The forward blossomed with the Kitchener Rangers of the OHL during the 2019-20 season, accumulating 18 goals and 23 assists in 59 games, finishing with the eighth-most points on the roster. But like Clarke, Pinelli played in Slovenia for HDD Jesenice in 2021, tallying 11 points in 13 games.

He outperformed Clarke at the U18s, scoring four goals and 11 points in seven games for Team Canada. Pinelli’s strengths are his vision and puck handling skills.

Grade: A

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Round 2, 59th overall

Samuel Helenius – Forward

The Kings added a 6-foot-6 center to their prospect pool in Samuel Helenius. The Järvenpää, Finland, native is just as physical as his father Sami was, throwing his body around on the forecheck. His statistics don’t exactly jump off the page, though, and he’s not the fastest skater.

However, Mark Yannetti beamed on Saturday when discussing what kind of player the Kings are getting in Samuel Helenius.

“This kid is already an NHL skater, and he hasn’t even come close to growing into his body,” Yannetti said. “When his body catches up to his feet, we look at him being an above-average NHL skater, and he’s 6-foot-6. He plays a hard, heavy game. He leads with compete and physicality to go along with his skating. If you watched him at the World Juniors, while offense is certainly not the primary aspect of his game, he possesses a really good shot.”

This past season, the 18-year-old center tallied seven goals and 14 points in 54 games for JYP of Finland’s top-tier hockey league. And, as Yannetti alluded to, Helenius played well for Team Finland at the World Juniors, accumulating two goals and two assists in seven games.

If he can develop into an above-average skater, as Yannetti suggests, Helenius could be a nightmare to play against.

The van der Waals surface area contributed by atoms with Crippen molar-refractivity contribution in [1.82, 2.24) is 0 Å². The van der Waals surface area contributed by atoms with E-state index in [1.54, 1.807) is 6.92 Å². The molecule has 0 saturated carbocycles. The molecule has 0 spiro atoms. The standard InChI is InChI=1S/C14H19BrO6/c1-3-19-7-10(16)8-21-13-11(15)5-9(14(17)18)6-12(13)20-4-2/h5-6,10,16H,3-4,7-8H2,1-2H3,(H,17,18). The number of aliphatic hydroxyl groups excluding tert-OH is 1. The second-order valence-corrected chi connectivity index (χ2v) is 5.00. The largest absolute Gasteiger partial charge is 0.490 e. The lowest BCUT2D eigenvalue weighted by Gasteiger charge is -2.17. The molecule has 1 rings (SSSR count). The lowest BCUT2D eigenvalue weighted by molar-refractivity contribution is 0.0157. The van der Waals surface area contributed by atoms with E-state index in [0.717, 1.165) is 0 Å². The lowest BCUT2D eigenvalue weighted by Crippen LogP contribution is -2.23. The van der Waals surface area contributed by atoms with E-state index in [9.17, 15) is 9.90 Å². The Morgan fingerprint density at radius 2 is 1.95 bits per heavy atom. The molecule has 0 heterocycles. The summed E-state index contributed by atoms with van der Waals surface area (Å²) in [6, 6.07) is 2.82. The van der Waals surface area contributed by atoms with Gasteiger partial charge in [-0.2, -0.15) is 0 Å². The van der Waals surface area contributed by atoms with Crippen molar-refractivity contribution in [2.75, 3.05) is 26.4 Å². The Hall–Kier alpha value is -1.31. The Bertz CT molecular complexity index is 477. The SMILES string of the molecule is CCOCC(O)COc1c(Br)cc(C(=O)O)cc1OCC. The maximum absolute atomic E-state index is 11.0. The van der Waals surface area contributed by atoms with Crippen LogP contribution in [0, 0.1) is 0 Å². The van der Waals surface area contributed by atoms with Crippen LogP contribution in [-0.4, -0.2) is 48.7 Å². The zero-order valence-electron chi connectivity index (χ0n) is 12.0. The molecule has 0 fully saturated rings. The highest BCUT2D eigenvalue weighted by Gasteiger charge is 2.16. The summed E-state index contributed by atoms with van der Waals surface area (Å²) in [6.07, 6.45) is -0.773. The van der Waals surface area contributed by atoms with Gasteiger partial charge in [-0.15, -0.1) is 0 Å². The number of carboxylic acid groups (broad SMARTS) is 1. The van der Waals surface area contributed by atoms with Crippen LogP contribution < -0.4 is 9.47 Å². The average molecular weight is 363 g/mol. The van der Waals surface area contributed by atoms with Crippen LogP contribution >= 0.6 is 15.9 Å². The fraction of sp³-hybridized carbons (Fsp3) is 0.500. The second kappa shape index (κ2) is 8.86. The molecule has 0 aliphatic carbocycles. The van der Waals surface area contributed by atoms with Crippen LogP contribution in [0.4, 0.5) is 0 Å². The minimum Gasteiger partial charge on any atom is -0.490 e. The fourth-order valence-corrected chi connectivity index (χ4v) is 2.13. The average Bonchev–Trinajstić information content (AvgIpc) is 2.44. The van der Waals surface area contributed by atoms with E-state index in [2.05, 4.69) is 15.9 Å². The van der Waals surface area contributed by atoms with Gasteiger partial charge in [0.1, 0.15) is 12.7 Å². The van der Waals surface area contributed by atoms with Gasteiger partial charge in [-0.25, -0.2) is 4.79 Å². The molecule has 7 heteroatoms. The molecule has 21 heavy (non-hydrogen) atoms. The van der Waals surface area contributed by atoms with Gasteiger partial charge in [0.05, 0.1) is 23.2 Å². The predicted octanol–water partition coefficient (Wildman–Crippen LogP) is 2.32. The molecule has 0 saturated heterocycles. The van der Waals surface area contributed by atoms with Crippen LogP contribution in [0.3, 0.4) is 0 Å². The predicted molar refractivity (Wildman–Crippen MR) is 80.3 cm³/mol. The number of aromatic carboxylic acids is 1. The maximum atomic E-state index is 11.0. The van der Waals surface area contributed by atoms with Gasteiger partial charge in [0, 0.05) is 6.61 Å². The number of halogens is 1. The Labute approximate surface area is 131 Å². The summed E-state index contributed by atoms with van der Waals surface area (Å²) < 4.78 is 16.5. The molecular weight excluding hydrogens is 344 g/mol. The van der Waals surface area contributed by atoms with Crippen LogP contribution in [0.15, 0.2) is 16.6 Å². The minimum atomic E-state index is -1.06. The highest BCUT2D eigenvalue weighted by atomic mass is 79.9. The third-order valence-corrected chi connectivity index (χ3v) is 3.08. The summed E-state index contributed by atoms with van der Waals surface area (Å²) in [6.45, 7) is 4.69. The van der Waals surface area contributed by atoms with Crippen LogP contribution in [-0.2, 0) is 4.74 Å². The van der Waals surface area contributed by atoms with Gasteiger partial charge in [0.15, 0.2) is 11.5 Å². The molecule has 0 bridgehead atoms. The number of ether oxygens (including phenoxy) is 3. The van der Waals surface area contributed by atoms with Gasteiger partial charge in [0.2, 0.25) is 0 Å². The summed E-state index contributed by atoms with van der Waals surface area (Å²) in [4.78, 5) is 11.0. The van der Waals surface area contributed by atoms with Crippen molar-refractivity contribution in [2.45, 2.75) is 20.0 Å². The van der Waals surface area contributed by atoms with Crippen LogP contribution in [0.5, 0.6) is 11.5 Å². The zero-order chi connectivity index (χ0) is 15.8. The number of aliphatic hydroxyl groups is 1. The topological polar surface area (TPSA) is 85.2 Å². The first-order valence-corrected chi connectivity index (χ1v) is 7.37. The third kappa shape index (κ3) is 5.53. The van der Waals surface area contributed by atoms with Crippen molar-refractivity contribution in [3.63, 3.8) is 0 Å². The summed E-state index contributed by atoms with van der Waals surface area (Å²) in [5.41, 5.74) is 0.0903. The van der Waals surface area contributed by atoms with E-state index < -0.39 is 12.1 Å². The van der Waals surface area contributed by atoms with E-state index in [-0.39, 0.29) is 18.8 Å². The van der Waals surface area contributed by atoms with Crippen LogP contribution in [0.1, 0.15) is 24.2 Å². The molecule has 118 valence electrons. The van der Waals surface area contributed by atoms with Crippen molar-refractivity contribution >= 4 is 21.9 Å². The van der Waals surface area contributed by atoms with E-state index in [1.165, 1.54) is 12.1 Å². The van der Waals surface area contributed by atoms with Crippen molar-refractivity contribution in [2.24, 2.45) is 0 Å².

Grade: B

Round 3, 84th overall

Kirill Kirsanov – Defenseman

Kirill Kirsanov was viewed as the 16th best player in The Athletic‘s final draft rankings. In general, he probably fell much further than he should have. Already 6-foot-1, 198 pounds, the Tver, Russia, native is a defensive defenseman, tallying no goals and three assists in 29 games for SKA St. Petersburg of the KHL last season.

More of a facilitator than a shooter, Kirsanov possesses terrific skating and puck-moving abilities. After splitting the 2020-21 season across three Russian leagues, Kirsanov represented Team Russia at the World Juniors, scoring a goal and an assist in seven games while averaging 20:26 time-on-ice.

“Really strong defensive play, very mature game that way,” Yannetti said of Kirsanov’s game on Saturday. “He has some physicality, though it manifests itself a little bit more in a heavy presence, an ability to control opponents, rather than a ‘run you over’ type of physicality. Very good straight-line skating. This is an 18-year-old kid who played in the KHL, and he played real minutes. Then, he goes to the World Juniors, and he becomes their number-one defenseman, in our opinion, by the end of the tournament.”

Grade: A-